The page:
U.S. markets close in 5 hours 7 minutes
  • S&P 500

    +22.30 (+0.55%)
  • Dow 30

    +161.98 (+0.49%)
  • Nasdaq

    +88.74 (+0.74%)
  • Russell 2000

    +21.92 (+1.24%)
  • Crude Oil

    +0.64 (+0.86%)
  • Gold

    -1.30 (-0.07%)
  • Silver

    +0.16 (+0.65%)

    -0.0041 (-0.38%)
  • 10-Yr Bond

    -0.0140 (-0.39%)

    -0.0044 (-0.35%)

    +0.5390 (+0.41%)
  • Bitcoin USD

    +241.20 (+0.85%)
  • CMC Crypto 200

    +11.78 (+1.92%)
  • FTSE 100

    +18.99 (+0.25%)
  • Nikkei 225

    +258.55 (+0.93%)

Retirement expert details '3 things that this younger generation should start thinking about'

Nationwide Retirement Institute SVP Kristi Rodriguez joins Yahoo Finance Live to discuss how GenZ and millennials can jumpstart their retirement planning.

Video Transcript

KARINA MITCHELL: Well, it may seem like a long way off, but time flies. And our next expert says it's never too late to start planning for retirement, even for millennials and Gen Z. Here with what they should be doing now to prepare for the future is Kristi Rodriguez, Nationwide Retirement Institute senior vice president. Kristi, thank you so much for your time today. So what are the key questions that even these younger generations should be thinking about right now?

KRISTI RODRIGUEZ: Yeah, great question. So if I can think about, there's really three things that this younger generation should start thinking about now. The first question we say is to ask, is find your why. You know, what is important to you? How do you envision your life, not only today, but how do you envision that in the future? And I think if one thing COVID taught us is to have kind of that future thinking in mind.

The second thing that we really encourage our younger investors to think about is start saving now. The most precious thing you have is time and availability to save. One of the questions I often ask my younger children, who are both Gen Z, is, calculate the future decisions that you're making that's going to have an impact going forward. So I'm like, think about all the things that you're doing today that will have a future impact.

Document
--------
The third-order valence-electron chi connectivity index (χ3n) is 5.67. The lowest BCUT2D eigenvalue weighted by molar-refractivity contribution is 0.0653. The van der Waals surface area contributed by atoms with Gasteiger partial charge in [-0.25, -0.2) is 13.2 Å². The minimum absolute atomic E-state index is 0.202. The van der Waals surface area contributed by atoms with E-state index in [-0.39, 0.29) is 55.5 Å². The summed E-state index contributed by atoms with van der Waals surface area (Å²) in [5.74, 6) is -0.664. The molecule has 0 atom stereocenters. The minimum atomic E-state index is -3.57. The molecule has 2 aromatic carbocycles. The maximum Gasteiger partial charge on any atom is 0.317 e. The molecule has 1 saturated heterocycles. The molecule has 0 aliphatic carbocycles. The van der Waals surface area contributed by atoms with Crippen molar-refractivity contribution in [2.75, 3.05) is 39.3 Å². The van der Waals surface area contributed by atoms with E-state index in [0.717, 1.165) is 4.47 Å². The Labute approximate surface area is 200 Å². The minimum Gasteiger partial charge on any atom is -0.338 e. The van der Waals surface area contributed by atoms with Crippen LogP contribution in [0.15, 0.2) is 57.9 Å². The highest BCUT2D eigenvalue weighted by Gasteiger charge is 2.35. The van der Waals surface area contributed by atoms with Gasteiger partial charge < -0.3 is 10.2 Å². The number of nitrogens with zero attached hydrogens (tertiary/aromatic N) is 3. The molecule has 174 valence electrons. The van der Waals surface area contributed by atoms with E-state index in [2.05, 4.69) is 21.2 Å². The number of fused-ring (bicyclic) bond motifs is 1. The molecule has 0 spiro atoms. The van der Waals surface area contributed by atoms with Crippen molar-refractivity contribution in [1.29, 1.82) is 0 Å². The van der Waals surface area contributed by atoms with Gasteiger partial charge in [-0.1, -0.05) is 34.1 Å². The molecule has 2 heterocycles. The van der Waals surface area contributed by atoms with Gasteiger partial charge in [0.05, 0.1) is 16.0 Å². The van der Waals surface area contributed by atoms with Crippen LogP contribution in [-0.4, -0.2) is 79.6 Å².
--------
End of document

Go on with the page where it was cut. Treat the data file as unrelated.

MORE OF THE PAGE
And we know this because at Nationwide Retirement Plans, we were able to look at survey data. And we have 2.5 million participants in our retirement plan. And we saw the average age was 31 that they were beginning to save. That is, like, really late. So the earlier you can start, even if it's smaller increments, is so very important to ensure that you're accumulating and taking advantage of that match.

And then one of the other aspects that I would bring up as well is that one that we're seeing is a trend really among Gen Zers and millennials is utilizing social media as a resource. And what we say is make sure that they're credible resources that you have. And really, the best opportunity that you have to save is utilizing a financial professional.

So, again, when you think about those three things and then add it on, again, going back to saving early, it is never too young, to your earlier point, to start thinking about what does your retirement future look like and how do you envision getting there. And it's really not an all or nothing approach. You can invest now and meet your current demands that you currently have. So again, smaller increments are definitely key when you're thinking about that long-term.

EMILY MCCORMICK: Kristi, this is Emily here. Goldman Sachs Asset Management was out with a poll earlier this month showing a full 25% of Gen-Z respondents said they plan to retire before the age of 55. Is this realistic for most people? And how should someone who wants to plan for this kind of earlier retirement be thinking about their positioning and their investments today?